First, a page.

The “Art” formerly known as “Performance _”
One of the reasons I wanted to work where I work is because of the range of art created in the name of Artsadmin. From theatre and dance in studios and auditoriums to one-on-one performances on stairwells, sculptural installations, sound art, glass art, live art, body art, online art, protests, actions and record-breaking attempts – Artsadmin’s got it covered.
Very rarely in my office do I hear an artist referred to in specific terms, such as “she’s a visual artist” or “he’s a dancer”. While we may discuss what medium an artist tends to work in, the attitude is that any artist working with us may choose to create in any form they wish, a prerogative that would never be questioned or challenged in a negative way. The word ‘interdisciplinary’ was one that popped up throughout my studies and while it is apparently an adjective for artists that use mixed media to express themselves or combine several art forms through collaborations, I’ve come to view the word as a euphemism for ‘artist’. Surely any artist is free to express through any medium necessary? Recently, in two very different places, I have come across two such artists who I wouldn’t wish to give a label to but whose varied and complex work I will happily elaborate on.
The first experience took place at Dilston Grove, where Brian Catling presented QUILL TWO. Described by commissioners Matt’s Gallery as a three-day manifestation – and not much else – I understandably walked in with no idea of what to expect. I love this building, so any invitation to hang out there I’ll gladly accept. I opened the heavy wooden door and crept up the centre of the dimly lit room towards the balcony that once was the pulpit. A cluster of audience were looking up at a creature perched backwards on the balcony – somewhere between bird and insect, it was sculpturally constructed from a bundle of abstract objects and materials including scored wood which moved like a wing, corrugated cardboard in indecipherable shapes, twigs, plastic and fishing rods. A large white tail, curled like the nib of a fountain pen extended from the wooden railings.
I stood for an hour or more in the twilight of a bizarre summer’s day in October as this creature threw discarded spoils (gold watches) out of its nest like a petulant magpie. The air was delicate and tense, as a sense of suspense and concentration surrounded the pulpit. We uneasily awaited the next movement, ritual, reaction. The creature was sometimes still, often considered, always cautious but never dormant. It responded to its environment and its captivated audience. The sounds it made echoed, mimicked and amplified the sounds of Dilston Grove, its creaks and moans, the sound of its ageing, the wind in battle with the frail but resilient windows. For three days and nights, this was the unnatural habitat of the Birdman. The Birdman claimed Dilston Grove as its own. I was a mere visitor, an observer of its strange behaviours, a twitcher.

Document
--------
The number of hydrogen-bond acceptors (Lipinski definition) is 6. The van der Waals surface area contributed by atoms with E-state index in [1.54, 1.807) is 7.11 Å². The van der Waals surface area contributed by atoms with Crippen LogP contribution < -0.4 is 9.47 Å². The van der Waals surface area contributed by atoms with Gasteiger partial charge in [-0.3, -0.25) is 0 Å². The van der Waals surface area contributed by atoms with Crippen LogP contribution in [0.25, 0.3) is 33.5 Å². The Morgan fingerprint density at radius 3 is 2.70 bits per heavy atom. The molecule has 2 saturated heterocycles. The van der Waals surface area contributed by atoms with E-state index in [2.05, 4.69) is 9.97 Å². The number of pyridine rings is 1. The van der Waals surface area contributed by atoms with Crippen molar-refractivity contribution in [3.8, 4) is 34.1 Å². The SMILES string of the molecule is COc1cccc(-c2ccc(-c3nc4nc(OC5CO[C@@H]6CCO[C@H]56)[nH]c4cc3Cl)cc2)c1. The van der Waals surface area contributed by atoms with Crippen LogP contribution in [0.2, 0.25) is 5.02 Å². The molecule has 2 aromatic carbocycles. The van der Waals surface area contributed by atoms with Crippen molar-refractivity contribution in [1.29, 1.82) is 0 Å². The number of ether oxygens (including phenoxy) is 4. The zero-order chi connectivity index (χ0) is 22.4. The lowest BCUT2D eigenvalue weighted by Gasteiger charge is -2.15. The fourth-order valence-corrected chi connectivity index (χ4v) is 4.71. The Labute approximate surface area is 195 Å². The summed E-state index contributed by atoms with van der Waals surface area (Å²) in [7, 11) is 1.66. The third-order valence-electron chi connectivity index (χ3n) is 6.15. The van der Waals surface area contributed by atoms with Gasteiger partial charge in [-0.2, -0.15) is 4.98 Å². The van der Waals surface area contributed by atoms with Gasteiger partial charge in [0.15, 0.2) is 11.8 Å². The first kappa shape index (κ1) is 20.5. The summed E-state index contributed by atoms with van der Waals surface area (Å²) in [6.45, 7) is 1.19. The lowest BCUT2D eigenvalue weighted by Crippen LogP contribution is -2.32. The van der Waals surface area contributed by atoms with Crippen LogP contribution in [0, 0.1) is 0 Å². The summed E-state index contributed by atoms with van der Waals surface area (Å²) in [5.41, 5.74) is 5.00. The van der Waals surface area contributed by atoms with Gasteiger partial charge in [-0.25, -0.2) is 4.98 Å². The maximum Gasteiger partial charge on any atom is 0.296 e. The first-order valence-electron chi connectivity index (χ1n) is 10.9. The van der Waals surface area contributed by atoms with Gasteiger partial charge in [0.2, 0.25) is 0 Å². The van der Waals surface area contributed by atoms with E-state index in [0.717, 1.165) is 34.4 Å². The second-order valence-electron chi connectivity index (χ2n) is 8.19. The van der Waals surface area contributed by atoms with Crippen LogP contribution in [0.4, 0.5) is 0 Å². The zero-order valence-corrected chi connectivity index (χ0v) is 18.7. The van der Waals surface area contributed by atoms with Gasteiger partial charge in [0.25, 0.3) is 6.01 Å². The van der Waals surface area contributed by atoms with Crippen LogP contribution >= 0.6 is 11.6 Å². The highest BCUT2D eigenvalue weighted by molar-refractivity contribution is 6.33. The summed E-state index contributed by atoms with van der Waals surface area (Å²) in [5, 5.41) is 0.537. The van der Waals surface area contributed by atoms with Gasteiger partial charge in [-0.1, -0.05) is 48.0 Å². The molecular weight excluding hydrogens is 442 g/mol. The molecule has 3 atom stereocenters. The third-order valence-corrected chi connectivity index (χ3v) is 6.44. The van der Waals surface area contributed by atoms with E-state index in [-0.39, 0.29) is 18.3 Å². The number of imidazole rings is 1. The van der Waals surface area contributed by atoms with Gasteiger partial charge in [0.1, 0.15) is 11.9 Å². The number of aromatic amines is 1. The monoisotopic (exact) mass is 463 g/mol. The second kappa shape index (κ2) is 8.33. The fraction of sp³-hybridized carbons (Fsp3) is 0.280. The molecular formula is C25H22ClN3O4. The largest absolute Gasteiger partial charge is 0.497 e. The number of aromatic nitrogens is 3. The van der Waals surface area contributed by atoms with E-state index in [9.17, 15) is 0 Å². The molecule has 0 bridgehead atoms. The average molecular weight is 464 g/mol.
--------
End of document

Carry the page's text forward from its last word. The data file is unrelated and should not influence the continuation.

The second artist to whom I refer is the inimitable Chilly Gonzales, known widely as a contemporary pianist, composer and remixer. The following words come to mind when attempting to describe his set: improv, cabaret, lounge, ipad, silk dressing gown, bullying, audience participation and a middle class white man rapping. All things that make me cringe in varying degrees. All things that collided to make up Chilly’s act, which concluded his 2-week run at Soho Theatre.
Chilly took his seat at the piano, be-robed in green and black satin and polka dot pyjamas before launching straight into his unashamed lounge-lite piano jazz. I walked in with no ‘live art’ expectations and I walked out with utter respect for this performer, his stage presence and his unerring ability to shock his audience. His smooth and easy going introduction gave me no clue as to how much he would offend me and how much I’d enjoy it! I was unaware I’d witness him bullying a defiant audience member to the point of almost forcing her to leave (and that I’d encourage it…) and I definitely wasn’t expecting him to take a chaotic encore situation involving defiant and troublesome audience, bongos and sexual advances into a near the knuckle piece of live-art-via-light entertainment. It left me asking the question – why call yourself ‘live art’ when you can call yourself ‘Chilly Gonzales’?
Now, neither Gonzales nor Catling are Artsadmin artists. They are just two examples of people who make art/music/performance/whatever in the way that takes their fancy. They create, I absorb. An organisation like Artsadmin doesn’t have the capacity to personally support every single artist who doesn’t want to stick to a discipline, however hard it tries. It’s up to us, the audience to be more willing to invest our time and ticket money in artists who don’t want to limit themselves to one field of practice. So roll on the next artist I encounter with no labels to bear. I’m willing to take a chance on the indescribable.
You can read Laura’s more in depth reviews of the two performances mentioned at lauradeemilnes.com
Laura is trainee producer at Artsadmin, supported by the DCMS Jerwood Creative Bursaries Scheme.